- Brandt, Beverly K., The Craftsman and the critic, Amherst, Mass: Univ. of Mass. Press (2009).
- "Fenway Studios History," Friends of Fenway Studios, accessed 21 March 2013, http://www.friendsoffenwaystudios.org/about_fenway.php.
| Published: Friday, 22 March, 2013, 10:00 AM
Three Centuries of Molasses in Massachusetts
By Andrea Cronin, Reader Services
The molasses trade has a long and sticky history in Massachusetts. Though sugar is far more common in the kitchen cupboard today, molasses lingers in the cultural lore of Boston. Looking back over that tradition one sees how far back those roots go. In a letter to Judge William Tudor on 11 August 1818 John Adams credited molasses as helping usher in American independence:
Witts may laugh at our fondness for Molasses & we ought all join in the laugh with as much good humour as General Lincoln did, Genal Washington however always asserted & proved that Virginians loved Molasses as well as New Englandmen did. I know not why we should blush to confess that Molasses was an essential Ingredient in American Independence. Many great Events have proceeded from much smaller causes.
How could the secret ingredient in pot roasts have influenced the course of history in Massachusetts and the nation? In the 18th century, the Sugar Islands experienced an exponential demand for sugar from European colonizers. There was profit not only in sugar but in distilling the by-product of sugar production, molasses, into rum. The abundance of molasses gave rise in part to the ‘Triangle Trade’ exchange: New England rum to West Africa and Europe, West African slaves to the Sugar Islands, and Sugar Islands’ molasses to New England rum distilleries. With the Molasses Act of 1733 Great Britain imposed a tax on molasses imported from foreign colonies, such as the French or Dutch West Indies. Some point to this act as the stirrings of the beginning of the American Revolution, as the tax struck fear in the northern colonies by affecting their rum trade.
Oh, the rum! With incoming shipments of Sugar Islands’ molasses, Massachusetts entertained a booming rum industry. There were over 25 distilleries in Boston alone by the mid-eighteenth century. The surrounding cities, including Watertown, Haverhill, Charlestown, and Medford soon followed the “city upon a hill” into rum distillation.
Then, nearly a century after Adams wrote to Judge Tudor molasses literally engulfed part of Boston. Yesterday marked the 94th anniversary of the great Boston molasses flood, affecting Commercial Street in the North End on 15 January 1919. It was on this unusually warm day that the US Industrial Alcohol/Purity Distilling Company tank filled with 2,300,000 gallons of molasses spilled into the streets and harbor. The flood killed 21 individuals and injured more than 150 others while damaging an estimated $100,000,000 of property. The 1919 tragedy inundated the newpapers with conspiracies and conjecture about how the tank had failed so epically. It is said that even now it is not uncommon to hear that on a hot summer day there is a lingering scent of molasses in the North End.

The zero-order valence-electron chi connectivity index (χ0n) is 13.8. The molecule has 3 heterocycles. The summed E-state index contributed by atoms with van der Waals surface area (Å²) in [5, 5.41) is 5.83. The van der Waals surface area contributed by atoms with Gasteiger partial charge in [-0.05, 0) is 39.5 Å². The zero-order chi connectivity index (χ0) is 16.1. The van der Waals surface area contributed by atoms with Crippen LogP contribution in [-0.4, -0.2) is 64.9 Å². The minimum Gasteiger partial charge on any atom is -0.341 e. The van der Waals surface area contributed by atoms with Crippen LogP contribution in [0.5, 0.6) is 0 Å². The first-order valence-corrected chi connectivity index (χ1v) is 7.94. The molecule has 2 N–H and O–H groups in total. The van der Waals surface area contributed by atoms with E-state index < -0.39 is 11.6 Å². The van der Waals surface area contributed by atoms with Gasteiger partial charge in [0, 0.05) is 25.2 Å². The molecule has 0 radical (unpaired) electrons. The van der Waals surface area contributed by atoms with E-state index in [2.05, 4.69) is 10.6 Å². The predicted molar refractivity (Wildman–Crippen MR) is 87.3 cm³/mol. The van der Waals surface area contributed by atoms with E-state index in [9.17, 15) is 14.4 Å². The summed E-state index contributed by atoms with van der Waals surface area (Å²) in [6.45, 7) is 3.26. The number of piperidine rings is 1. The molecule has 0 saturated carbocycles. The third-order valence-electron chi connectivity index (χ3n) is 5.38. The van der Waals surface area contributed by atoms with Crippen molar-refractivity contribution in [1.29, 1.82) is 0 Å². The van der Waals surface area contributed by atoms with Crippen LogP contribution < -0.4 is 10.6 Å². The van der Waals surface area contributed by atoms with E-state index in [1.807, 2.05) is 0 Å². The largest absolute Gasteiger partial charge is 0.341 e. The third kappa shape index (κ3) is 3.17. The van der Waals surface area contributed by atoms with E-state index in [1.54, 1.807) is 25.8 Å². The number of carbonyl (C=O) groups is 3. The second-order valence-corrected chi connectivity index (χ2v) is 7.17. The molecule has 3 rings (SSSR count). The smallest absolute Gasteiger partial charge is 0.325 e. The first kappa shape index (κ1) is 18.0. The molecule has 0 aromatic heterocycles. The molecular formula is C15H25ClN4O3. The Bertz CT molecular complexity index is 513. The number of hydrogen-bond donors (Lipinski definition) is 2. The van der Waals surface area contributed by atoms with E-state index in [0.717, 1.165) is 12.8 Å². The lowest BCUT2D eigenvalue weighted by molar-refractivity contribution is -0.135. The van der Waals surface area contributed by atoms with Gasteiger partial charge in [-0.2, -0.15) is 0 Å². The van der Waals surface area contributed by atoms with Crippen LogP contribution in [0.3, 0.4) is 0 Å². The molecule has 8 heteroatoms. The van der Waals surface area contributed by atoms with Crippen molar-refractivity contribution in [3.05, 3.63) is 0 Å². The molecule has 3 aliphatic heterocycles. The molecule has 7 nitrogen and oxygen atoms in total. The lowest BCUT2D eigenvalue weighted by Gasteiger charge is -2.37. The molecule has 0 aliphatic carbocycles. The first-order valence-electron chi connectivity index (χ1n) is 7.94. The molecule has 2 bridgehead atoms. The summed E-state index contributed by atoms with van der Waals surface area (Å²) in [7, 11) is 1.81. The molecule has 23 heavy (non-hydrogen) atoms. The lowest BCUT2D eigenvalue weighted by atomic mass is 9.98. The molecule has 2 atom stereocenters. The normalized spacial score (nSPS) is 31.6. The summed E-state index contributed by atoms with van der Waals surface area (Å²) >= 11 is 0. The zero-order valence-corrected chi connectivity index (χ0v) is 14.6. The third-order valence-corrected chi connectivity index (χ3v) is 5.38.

| Published: Wednesday, 16 January, 2013, 10:00 AM
The Westland Gate
By Daniel Hinchen, Reader Services
Walking just a few minutes south down the Fenway from the MHS, one arrives at the main entrance to the Back Bay Fens. At the intersection of the Fenway and Westland Avenue stands the Johnson Gates, more commonly known as the Westland Gate.
Erected in 1905, the Westland Gate is composed of a pair of large marble piers with columns on each corner and bronze lion head fountain spouts on each face. Beneath two of the spouts are marble basins. Flanking the piers are balustrades and two marble benches. The piers are constructed of white marble, while the balustrades and benches are Tennessee pink marble. While the fountains used to function and served as a water trough for animals, this use discontinued in 1919 due to an epidemic among horses.
The gates were originally dubbed the Johnson Memorial Fountain after a wealthy Boston businessman, Jesse Johnson, whose widow, Ellen Cheney Johnson, donated the money to fund their construction in his memory.
Architect Guy Lowell was commissioned to design the fountain. Lowell is better known as the architect who designed the Museum of Fine Arts just a bit further down the road. In addition, Lowell designed several buildings on the campus of Harvard University, the New Hampshire Historical Society in Concord (which also features a sculpture by Daniel Chester French, who designed the John Boyle O’Reilly memorial on the Fenway), and the New York State Supreme Courthouse in New York City.
The fountains underwent their first restoration in 1980, at which time inconsistencies in the stone were addressed and the whole gate received a protective treatment to resist graffiti. A rededication ceremony was held in August of that year. There was a subsequent restoration in 1990. Since then, the fountains have remained untouched, though as of 2008 the Westland Gate and other fountains around the city are on a list of projects to be repaired by the Parks Department.
While the MHS does not have any material relating specifically to the Westland Gate/Johnson Memorial Fountain, there are plenty of items authored by Guy Lowell. Check ABIGAIL to see what there is!
| Published: Friday, 27 July, 2012, 8:00 AM